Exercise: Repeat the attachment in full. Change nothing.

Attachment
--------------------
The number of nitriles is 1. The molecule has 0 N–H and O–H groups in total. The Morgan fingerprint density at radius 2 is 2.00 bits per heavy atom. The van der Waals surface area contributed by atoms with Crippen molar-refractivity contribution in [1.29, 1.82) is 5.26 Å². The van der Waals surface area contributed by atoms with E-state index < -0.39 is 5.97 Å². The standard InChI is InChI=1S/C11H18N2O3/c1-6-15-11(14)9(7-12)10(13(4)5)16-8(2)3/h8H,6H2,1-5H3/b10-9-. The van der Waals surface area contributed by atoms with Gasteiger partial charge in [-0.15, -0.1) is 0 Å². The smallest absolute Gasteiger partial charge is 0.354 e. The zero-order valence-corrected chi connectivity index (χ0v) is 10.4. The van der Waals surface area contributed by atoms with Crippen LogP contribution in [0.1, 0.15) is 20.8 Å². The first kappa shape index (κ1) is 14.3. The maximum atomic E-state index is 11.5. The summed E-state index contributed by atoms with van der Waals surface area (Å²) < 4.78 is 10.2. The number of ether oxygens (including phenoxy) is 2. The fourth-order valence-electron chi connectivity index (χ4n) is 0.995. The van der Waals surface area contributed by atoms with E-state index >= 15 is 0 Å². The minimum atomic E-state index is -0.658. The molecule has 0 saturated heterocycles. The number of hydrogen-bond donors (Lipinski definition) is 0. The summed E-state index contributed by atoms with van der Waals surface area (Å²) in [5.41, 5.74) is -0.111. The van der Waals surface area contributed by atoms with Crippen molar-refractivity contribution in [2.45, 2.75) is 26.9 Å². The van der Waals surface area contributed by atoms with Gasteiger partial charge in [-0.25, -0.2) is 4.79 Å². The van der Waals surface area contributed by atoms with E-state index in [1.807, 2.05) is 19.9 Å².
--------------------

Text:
The number of nitriles is 1. The molecule has 0 N–H and O–H groups in total. The Morgan fingerprint density at radius 2 is 2.00 bits per heavy atom. The van der Waals surface area contributed by atoms with Crippen molar-refractivity contribution in [1.29, 1.82) is 5.26 Å². The van der Waals surface area contributed by atoms with E-state index < -0.39 is 5.97 Å². The standard InChI is InChI=1S/C11H18N2O3/c1-6-15-11(14)9(7-12)10(13(4)5)16-8(2)3/h8H,6H2,1-5H3/b10-9-. The van der Waals surface area contributed by atoms with Gasteiger partial charge in [-0.15, -0.1) is 0 Å². The smallest absolute Gasteiger partial charge is 0.354 e. The zero-order valence-corrected chi connectivity index (χ0v) is 10.4. The van der Waals surface area contributed by atoms with Crippen LogP contribution in [0.1, 0.15) is 20.8 Å². The first kappa shape index (κ1) is 14.3. The maximum atomic E-state index is 11.5. The summed E-state index contributed by atoms with van der Waals surface area (Å²) < 4.78 is 10.2. The number of ether oxygens (including phenoxy) is 2. The fourth-order valence-electron chi connectivity index (χ4n) is 0.995. The van der Waals surface area contributed by atoms with E-state index >= 15 is 0 Å². The minimum atomic E-state index is -0.658. The molecule has 0 saturated heterocycles. The number of hydrogen-bond donors (Lipinski definition) is 0. The summed E-state index contributed by atoms with van der Waals surface area (Å²) in [5.41, 5.74) is -0.111. The van der Waals surface area contributed by atoms with Crippen molar-refractivity contribution in [2.45, 2.75) is 26.9 Å². The van der Waals surface area contributed by atoms with Gasteiger partial charge in [-0.25, -0.2) is 4.79 Å². The van der Waals surface area contributed by atoms with E-state index in [1.807, 2.05) is 19.9 Å².